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Challenges to youth and work in the Global South - the pandemic is only part of the picture

Dr. Garima Sahai

The future of work is changing. In the Global North, young people may no longer be able to hold a single, stable job over the long term, unlike generations that came before them. The Global South is experiencing a ‘youth bulge’ (where children and young adults form a large share of the population), and securing any job poses a challenge for young people. About 90 per cent of the nearly two billion young people in the world today are in the Global South.

Being unemployed does not only mean an absence of income. A job is a source of livelihood, but it also provides an identity, a sense of purpose, social contact, and aids psychological well-being. If young people could access decent work, not only could they lead lives with a sense of fulfilment, but societies could reap significant demographic dividends. On the other hand, failure to address the challenge of decent work for young people could lead to a “demographic crisis”, with widespread unmet needs of young people dampening economic growth and stirring up frustration and disaffection, creating conditions ripe for social unrest.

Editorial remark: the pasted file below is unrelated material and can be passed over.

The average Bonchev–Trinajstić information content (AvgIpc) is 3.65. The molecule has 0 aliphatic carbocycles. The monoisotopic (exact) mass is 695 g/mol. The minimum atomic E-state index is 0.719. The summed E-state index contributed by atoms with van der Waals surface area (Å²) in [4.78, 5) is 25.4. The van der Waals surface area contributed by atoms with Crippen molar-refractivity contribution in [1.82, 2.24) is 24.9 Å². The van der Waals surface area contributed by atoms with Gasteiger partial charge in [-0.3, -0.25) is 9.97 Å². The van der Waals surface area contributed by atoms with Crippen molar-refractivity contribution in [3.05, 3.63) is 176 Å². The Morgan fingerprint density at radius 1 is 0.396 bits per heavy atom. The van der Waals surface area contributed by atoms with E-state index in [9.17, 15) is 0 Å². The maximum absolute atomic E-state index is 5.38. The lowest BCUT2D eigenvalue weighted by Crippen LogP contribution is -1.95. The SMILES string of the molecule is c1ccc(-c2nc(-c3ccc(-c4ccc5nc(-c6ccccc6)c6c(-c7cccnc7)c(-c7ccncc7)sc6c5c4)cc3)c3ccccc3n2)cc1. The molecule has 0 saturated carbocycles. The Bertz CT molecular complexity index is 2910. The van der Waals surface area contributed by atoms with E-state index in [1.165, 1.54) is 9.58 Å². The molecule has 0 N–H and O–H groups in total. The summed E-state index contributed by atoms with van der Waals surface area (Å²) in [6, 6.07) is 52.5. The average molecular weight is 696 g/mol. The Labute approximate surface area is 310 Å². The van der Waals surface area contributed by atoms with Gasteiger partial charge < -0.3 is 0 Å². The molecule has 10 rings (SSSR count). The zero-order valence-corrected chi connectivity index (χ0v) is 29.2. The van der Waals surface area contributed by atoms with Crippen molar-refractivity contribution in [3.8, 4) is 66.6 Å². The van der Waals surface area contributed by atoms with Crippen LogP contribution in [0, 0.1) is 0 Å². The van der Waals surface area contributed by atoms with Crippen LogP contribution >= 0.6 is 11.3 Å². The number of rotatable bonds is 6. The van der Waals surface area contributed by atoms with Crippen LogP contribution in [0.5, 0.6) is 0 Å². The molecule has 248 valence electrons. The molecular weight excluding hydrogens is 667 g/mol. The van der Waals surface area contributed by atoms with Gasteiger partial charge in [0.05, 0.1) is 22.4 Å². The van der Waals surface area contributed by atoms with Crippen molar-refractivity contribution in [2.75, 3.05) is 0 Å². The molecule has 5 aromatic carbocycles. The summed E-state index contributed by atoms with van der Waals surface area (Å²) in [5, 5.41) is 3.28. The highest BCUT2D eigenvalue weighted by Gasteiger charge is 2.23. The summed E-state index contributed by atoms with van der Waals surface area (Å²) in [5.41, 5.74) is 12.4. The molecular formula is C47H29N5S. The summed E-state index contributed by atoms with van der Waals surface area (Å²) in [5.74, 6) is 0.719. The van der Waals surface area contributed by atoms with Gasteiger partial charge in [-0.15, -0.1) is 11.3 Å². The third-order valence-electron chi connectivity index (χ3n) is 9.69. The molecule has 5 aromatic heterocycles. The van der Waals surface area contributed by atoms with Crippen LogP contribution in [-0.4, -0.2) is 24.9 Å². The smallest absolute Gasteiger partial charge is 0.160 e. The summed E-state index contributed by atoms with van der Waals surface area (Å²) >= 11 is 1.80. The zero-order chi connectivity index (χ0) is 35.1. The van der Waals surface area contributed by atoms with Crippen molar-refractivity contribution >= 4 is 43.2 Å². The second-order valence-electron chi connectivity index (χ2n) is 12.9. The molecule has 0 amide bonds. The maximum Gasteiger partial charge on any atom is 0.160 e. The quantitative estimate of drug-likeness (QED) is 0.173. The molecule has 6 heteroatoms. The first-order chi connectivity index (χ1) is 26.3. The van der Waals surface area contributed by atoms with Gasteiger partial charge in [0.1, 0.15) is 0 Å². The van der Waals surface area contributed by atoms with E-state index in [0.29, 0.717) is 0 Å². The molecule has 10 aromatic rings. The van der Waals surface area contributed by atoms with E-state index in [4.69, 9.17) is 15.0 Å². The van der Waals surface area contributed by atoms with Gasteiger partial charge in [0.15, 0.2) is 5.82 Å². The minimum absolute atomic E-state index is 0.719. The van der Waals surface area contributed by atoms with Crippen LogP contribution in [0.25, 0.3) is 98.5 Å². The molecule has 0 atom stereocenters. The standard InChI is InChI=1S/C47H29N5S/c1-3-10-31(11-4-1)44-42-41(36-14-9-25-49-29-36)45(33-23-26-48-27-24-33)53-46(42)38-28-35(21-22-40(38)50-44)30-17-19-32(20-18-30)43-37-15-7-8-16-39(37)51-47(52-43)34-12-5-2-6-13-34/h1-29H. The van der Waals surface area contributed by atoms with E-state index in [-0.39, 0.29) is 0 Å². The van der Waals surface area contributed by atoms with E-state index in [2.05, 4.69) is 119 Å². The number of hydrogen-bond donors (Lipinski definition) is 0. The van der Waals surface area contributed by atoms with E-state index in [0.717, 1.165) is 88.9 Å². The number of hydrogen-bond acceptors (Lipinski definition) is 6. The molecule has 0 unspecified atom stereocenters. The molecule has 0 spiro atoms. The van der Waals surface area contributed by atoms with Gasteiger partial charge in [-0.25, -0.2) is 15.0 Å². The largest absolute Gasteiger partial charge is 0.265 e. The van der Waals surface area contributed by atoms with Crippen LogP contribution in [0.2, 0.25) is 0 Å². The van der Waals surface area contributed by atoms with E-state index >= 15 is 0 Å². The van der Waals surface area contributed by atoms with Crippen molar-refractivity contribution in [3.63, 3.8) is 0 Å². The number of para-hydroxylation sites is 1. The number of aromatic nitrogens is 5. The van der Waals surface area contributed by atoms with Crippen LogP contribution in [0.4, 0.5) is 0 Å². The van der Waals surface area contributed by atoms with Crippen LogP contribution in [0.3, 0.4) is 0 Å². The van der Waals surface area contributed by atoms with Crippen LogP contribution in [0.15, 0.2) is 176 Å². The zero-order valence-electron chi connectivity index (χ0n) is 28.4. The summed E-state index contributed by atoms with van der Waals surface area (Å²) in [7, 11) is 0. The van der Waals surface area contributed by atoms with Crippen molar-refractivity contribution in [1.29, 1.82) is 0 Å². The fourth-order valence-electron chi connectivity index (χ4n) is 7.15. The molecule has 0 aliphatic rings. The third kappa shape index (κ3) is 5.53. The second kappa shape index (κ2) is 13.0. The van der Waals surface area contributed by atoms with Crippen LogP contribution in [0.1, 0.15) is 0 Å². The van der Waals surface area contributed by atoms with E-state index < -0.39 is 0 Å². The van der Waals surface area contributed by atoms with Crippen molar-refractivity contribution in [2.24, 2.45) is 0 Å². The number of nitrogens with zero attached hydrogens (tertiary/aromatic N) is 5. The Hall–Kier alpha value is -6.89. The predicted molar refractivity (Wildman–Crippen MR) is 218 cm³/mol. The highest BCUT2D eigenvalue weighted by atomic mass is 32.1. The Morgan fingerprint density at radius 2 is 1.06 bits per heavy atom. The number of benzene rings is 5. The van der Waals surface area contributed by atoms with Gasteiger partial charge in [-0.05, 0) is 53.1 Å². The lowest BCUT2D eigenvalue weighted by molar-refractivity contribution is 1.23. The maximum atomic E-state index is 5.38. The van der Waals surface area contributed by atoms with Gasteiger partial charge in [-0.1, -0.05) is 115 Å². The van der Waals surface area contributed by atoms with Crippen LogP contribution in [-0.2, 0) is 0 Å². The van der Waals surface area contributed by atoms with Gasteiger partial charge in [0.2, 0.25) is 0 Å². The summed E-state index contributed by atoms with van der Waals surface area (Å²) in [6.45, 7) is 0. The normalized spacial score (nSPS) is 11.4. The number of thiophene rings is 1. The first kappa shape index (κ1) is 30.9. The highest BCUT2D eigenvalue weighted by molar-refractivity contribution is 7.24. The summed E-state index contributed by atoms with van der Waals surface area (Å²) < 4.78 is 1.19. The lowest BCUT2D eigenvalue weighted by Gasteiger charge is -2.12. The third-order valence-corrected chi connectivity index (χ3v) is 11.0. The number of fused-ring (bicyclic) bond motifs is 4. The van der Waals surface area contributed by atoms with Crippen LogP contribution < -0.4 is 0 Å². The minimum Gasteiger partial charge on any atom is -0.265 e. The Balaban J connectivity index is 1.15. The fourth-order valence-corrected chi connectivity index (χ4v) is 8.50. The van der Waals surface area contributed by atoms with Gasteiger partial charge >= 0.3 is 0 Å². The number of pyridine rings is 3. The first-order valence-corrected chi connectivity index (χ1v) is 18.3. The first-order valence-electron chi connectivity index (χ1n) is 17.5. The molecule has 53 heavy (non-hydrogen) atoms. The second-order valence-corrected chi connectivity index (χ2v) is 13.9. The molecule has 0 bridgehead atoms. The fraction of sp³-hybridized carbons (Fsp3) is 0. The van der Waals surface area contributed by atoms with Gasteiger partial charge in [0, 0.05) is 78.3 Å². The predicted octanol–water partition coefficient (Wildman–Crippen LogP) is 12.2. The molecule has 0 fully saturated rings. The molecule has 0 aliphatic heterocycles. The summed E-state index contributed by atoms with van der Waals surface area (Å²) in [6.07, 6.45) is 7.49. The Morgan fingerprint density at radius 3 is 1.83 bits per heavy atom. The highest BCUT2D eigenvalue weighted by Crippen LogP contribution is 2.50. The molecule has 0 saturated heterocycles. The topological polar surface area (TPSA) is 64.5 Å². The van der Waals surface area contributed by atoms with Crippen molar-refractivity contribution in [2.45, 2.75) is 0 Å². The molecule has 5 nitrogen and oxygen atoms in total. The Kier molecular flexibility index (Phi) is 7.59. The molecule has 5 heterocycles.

The Sustainable Development Goals explicitly recognise the importance of providing decent work, most explicitly in the form of SDG 8 which aims for “full and productive employment and decent work for all” by 2030. Cambridge Global Challenges organised a two-day conference, 'Halfway to the Sustainable Development Goals: Lessons from the South', from 21-22 June 2022 at the University of Cambridge. In a half-day session, Young people and work for achieving the SDGs, the conference discussed the challenge of young people and work at this important juncture.